According to a national census, the three main reasons residents said they wanted to move into a village were, they wanted to downsize while they could, their former home was becoming too big to manage, and they wanted freedom from house responsibilities to pursue other interests5.

Here are some additional insights from the survey 6:

  • 68% of residents stated their confidence and feeling of security increased slightly to significantly after moving from the family home to their retirement village

  • 73% of residents stated that they were ‘very satisfied’ to ‘extremely satisfied’ that their expectations of their retirement village had been met

  • 75% said they were happy with their decision to move into their retirement village and would make the same decision again.

3. The most common way to pay

There are many different payment models—the ‘loan/licence’ (or licence to occupy) model a popular one among retirement villages7.

Under this model, here are some common costs and considerations you’re likely to come across—and note, the way figures are calculated will differ depending on the retirement village8.

Typical costs include:

  • An entry contribution, which may be refundable, minus an exit fee (commonly referred to as a deferred management fee), which will be payable on your departure

  • Ongoing charges to cover things like maintenance and general services provided by the village, which may still be payable for a period of time after you’ve left.

You also need to consider:

  • How capital gains may be retained by the operator and shared with you upon your exit

  • The potential for special levies to fund new services or refurbishments.

4. How different payment models can vary

The Australian Government has indicated that different fee structures make it difficult to compare the affordability of different retirement villages9, but here’s some general information on the three most common payment models to give you a bit of guidance10:

Loan/licence

  • This model is used by about 50% to 60% of retirement village operators. 

  • As mentioned above the main fees include an entry contribution (which may be refundable), an exit fee, and ongoing service costs.

  • It’s important to note, your license agreement is not registered with the Land Titles Offices, and as such, offers lower security of tenure than a leasehold or freehold title.

Leasehold

  • This model makes up about 30% of retirement village arrangements, offering residents a long-term lease for accommodation, in exchange for a lump-sum payment. 

  • Leases are registered with the relevant Land Titles Offices, which offers residents security of tenure, but which may also attract stamp duty.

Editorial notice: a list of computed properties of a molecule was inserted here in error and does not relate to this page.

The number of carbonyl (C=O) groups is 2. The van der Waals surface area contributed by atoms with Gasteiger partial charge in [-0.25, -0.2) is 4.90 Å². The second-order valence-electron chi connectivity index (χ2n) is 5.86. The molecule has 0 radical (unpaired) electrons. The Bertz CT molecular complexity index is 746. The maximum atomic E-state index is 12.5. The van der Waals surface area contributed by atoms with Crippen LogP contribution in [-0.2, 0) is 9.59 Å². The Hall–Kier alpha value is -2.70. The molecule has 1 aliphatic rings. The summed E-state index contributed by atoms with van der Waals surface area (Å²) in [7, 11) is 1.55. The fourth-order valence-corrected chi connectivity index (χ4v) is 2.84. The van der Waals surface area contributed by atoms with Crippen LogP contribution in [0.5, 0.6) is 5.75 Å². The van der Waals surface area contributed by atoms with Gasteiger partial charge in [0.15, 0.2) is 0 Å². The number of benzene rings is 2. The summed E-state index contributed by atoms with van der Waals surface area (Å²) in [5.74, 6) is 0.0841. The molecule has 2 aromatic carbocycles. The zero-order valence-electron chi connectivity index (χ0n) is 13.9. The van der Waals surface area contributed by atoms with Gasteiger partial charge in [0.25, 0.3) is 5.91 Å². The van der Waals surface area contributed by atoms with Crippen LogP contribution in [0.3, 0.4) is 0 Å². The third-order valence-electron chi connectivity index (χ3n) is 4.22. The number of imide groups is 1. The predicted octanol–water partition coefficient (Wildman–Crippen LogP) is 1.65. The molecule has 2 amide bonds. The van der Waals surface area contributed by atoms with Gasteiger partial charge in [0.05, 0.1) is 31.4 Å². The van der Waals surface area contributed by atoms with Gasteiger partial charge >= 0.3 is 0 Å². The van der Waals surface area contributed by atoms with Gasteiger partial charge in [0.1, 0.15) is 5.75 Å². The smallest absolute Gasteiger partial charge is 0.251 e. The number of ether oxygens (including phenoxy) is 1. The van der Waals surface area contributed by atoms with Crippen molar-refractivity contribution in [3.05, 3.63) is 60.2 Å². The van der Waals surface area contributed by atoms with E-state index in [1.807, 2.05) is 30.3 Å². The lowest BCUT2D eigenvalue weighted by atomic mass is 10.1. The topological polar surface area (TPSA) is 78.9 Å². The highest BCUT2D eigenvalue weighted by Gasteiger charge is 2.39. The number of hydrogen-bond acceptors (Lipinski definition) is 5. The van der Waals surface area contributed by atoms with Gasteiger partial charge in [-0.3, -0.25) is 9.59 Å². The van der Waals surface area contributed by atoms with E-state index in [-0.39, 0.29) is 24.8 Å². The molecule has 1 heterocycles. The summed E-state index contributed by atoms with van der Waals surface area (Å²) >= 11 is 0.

• Upon departure, you’re entitled to a lease termination payment minus the exit fee (deferred management fee). And note, in some cases, you will not receive your payment until a new resident takes over the lease.

Freehold title

  • These models, where residents have 100% ownership of their retirement village unit, are not particularly common and make up less than 10% of retirement village arrangements.

5. Why contract terms are so important

There is much to think about when assessing your living arrangements in retirement, particularly when it comes to signing contracts and making sure you understand the fine print.

How different villages charge can vary significantly and some residents may be subject to different fee structures. On top of that, what you pay could also change over time to reflect occupancy demand, changes in ownership and fluctuations in property prices11.

Depending on the arrangement, there’s the potential to benefit from having access to home equity or to defer a large portion of your costs until a later date12.

For these reasons, it’s very important to speak to your financial adviser and a legal professional before signing anything. 

If you seek further professional advice please contact us on |PHONE| 

Source : AMP 24 November 2017 

1, 4 Property Council of Australia – National overview of the retirement village sector – October 2014 pages i, 2
2, 5, 6 
The McCrindle Baynes Villages Census Report 2013 pages 8 / 5 / 8, 7, 5
PwC / Property Council Retirement Census 2016 pages 3
7 – 12 
Housing Decisions of Older Australians Productivity Commission Research Paper – December 2015 page 99 / 99 / 100 / 99 / 100 / 101

This article provides general information and hasn’t taken your circumstances into account. It’s important to consider your particular circumstances before deciding what’s right for you. Although the information is from sources considered reliable, we do not guarantee that it is accurate or complete. You should not rely upon it and should seek qualified advice before making any investment decision. Except where liability under any statute cannot be excluded, we do not accept any liability (whether under contract, tort or otherwise) for any resulting loss or damage of the reader or any other person.